Editor's Note: The column below first appeared on TSC on Feb. 28.

Feb. 28, 2000 -- I spend a lot of time talking with technology-company execs. I speak with them on the phone almost every day, plus for a half-day or so on Fridays, my "phone day." I meet with, on average, two or three companies a week in my office or over coffee somewhere. Plus, I take frequent trips to Silicon Valley, Boston's Route-128 area and Seattle, for "go-sees" -- to look, touch and play with the new stuff before (sometimes long before) it's released.

I'm not especially proud that I spend that much time on these talks, and I hate the travel. But I don't know any other way to keep up with such rapidly changing industries as are today swept under the rubric of "technology."

After 20 years of these meetings, one of the things I've learned to listen for are new buzzwords -- terms that I start hearing from several sources, usually in several parts of the country, at about the same time. Terms that aren't in print or on TV yet, but, it's clear, soon will be.

This business loves to pursue The Next Thing, and while a slavish pursuit of that chimera by

writers and investors can produce more noise than signal, more heat than light, watching for the early emergence of these new buzzwords can produce invaluable inside intelligence. Run that intelligence through a reality filter, then an experience filter -- and you get a sense of what's likely to be hot in the near- to mid-term future.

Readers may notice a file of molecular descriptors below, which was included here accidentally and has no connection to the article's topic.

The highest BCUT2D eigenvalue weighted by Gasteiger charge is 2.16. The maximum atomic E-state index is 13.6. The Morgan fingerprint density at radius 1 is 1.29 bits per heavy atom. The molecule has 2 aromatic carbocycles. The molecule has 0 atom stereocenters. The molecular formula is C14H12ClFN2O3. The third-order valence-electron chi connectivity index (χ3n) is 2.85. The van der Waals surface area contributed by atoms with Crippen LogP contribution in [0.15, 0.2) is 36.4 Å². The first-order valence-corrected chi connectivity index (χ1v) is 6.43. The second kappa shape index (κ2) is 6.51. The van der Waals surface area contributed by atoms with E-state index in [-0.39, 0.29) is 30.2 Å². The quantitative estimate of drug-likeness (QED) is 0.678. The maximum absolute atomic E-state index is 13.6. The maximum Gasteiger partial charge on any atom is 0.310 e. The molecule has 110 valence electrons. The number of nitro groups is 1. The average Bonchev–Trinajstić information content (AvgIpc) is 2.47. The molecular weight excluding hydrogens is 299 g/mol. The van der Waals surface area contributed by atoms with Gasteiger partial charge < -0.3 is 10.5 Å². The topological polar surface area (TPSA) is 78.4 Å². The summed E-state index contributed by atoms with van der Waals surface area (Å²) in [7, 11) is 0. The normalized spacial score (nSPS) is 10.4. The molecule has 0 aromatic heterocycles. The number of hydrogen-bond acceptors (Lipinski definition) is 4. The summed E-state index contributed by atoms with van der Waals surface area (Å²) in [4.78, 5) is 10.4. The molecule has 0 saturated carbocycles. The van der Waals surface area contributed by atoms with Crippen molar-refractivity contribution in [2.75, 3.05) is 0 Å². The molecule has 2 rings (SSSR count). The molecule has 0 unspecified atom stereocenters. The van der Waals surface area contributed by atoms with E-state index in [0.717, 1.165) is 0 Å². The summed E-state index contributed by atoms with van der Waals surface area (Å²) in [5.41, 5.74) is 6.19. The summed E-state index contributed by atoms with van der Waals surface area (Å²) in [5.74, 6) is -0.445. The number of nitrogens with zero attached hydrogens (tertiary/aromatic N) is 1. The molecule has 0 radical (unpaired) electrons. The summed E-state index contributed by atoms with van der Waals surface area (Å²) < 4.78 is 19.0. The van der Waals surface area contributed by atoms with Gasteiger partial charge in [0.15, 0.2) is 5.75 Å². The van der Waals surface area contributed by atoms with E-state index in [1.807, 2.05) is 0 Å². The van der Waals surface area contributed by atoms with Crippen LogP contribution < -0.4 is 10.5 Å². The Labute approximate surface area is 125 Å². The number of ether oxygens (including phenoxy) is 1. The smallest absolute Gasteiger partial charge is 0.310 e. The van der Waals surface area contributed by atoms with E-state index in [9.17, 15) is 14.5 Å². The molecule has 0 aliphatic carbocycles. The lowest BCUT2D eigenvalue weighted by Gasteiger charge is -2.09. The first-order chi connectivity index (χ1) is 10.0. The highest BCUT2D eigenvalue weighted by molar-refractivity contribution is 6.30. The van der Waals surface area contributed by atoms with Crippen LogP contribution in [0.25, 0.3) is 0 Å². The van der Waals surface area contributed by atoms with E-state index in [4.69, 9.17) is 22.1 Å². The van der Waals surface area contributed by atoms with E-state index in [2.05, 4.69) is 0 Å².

For several months now, the hottest of the hot of these new terms arising in talks with technology leaders has been "m-commerce." Forget about e-commerce, they say, m-commerce is where it's going to be. And where

they

want to be.

By m-commerce they mean "mobile commerce," as in e-commerce conducted over a mobile device. And they (and I) all agree that the mobile device is, overwhelmingly, going to be a smart cell phone, not a PDA or a handheld computer.

Why a smart phone instead of something sexier, like a

Palm

or

Handspring

PDA? Or one of those cool hand-held PCs, like the new generation of

Pocket PC

devices running

Microsoft's

(MSFT) - Get Report

former Windows CE?

It's the

communications

, stupid.

No offense, but I couldn't resist stealing the line. Because communications lie at the heart of what is really useful about a pocketable device, and adding other functions to a cell phone turns out to make a lot more sense than grafting communications onto a PDA.

The Palm VII is a good example: It's clever, it's useful, but it suffers from lots of ugly compromises as a communications device, mainly growing out of its dependence on Palm's feeble "Web-clipping" approach. It's also hideously expensive, if you use it much -- exactly the wrong pricing approach for a tool

3Com

(COMS)

wants to make ubiquitous. A new flat-price contact for

Palm.Net

, announced last week by 3Com, will help, but using a Palm VII is still an expensive proposition.

Yes, I know a lot of

TheStreet.com

members love their Palm VIIs, sometimes even for accessing

TSC

content -- and I know I'll be hearing from a significant percentage of them.